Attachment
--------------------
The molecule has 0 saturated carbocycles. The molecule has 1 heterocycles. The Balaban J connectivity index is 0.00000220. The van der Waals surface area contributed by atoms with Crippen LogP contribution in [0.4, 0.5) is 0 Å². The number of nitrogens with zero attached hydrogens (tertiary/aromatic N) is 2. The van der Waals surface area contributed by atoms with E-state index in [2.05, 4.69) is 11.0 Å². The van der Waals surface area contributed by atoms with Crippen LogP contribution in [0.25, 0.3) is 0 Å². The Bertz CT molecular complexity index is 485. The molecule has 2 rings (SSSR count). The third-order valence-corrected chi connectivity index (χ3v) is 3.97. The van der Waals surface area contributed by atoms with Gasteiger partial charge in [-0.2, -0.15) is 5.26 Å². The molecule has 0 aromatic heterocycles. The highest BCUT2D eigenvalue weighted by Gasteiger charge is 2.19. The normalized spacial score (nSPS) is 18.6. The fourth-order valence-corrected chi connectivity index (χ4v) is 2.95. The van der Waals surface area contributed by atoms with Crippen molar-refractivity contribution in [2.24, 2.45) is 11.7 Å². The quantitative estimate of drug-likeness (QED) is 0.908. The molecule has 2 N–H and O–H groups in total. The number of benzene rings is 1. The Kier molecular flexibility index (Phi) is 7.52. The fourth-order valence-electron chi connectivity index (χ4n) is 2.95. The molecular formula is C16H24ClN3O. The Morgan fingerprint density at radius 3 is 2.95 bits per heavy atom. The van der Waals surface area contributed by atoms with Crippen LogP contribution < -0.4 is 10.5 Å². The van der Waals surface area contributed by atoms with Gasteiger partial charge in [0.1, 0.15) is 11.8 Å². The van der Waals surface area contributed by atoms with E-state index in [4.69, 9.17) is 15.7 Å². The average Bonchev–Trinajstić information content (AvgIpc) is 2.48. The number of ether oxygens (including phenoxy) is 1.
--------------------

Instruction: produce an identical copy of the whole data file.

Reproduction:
The molecule has 0 saturated carbocycles. The molecule has 1 heterocycles. The Balaban J connectivity index is 0.00000220. The van der Waals surface area contributed by atoms with Crippen LogP contribution in [0.4, 0.5) is 0 Å². The number of nitrogens with zero attached hydrogens (tertiary/aromatic N) is 2. The van der Waals surface area contributed by atoms with E-state index in [2.05, 4.69) is 11.0 Å². The van der Waals surface area contributed by atoms with Crippen LogP contribution in [0.25, 0.3) is 0 Å². The Bertz CT molecular complexity index is 485. The molecule has 2 rings (SSSR count). The third-order valence-corrected chi connectivity index (χ3v) is 3.97. The van der Waals surface area contributed by atoms with Gasteiger partial charge in [-0.2, -0.15) is 5.26 Å². The molecule has 0 aromatic heterocycles. The highest BCUT2D eigenvalue weighted by Gasteiger charge is 2.19. The normalized spacial score (nSPS) is 18.6. The fourth-order valence-corrected chi connectivity index (χ4v) is 2.95. The van der Waals surface area contributed by atoms with Crippen molar-refractivity contribution in [2.24, 2.45) is 11.7 Å². The quantitative estimate of drug-likeness (QED) is 0.908. The molecule has 2 N–H and O–H groups in total. The number of benzene rings is 1. The Kier molecular flexibility index (Phi) is 7.52. The fourth-order valence-electron chi connectivity index (χ4n) is 2.95. The molecular formula is C16H24ClN3O. The Morgan fingerprint density at radius 3 is 2.95 bits per heavy atom. The van der Waals surface area contributed by atoms with Crippen LogP contribution < -0.4 is 10.5 Å². The van der Waals surface area contributed by atoms with Gasteiger partial charge in [0.1, 0.15) is 11.8 Å². The van der Waals surface area contributed by atoms with E-state index in [4.69, 9.17) is 15.7 Å². The average Bonchev–Trinajstić information content (AvgIpc) is 2.48. The number of ether oxygens (including phenoxy) is 1.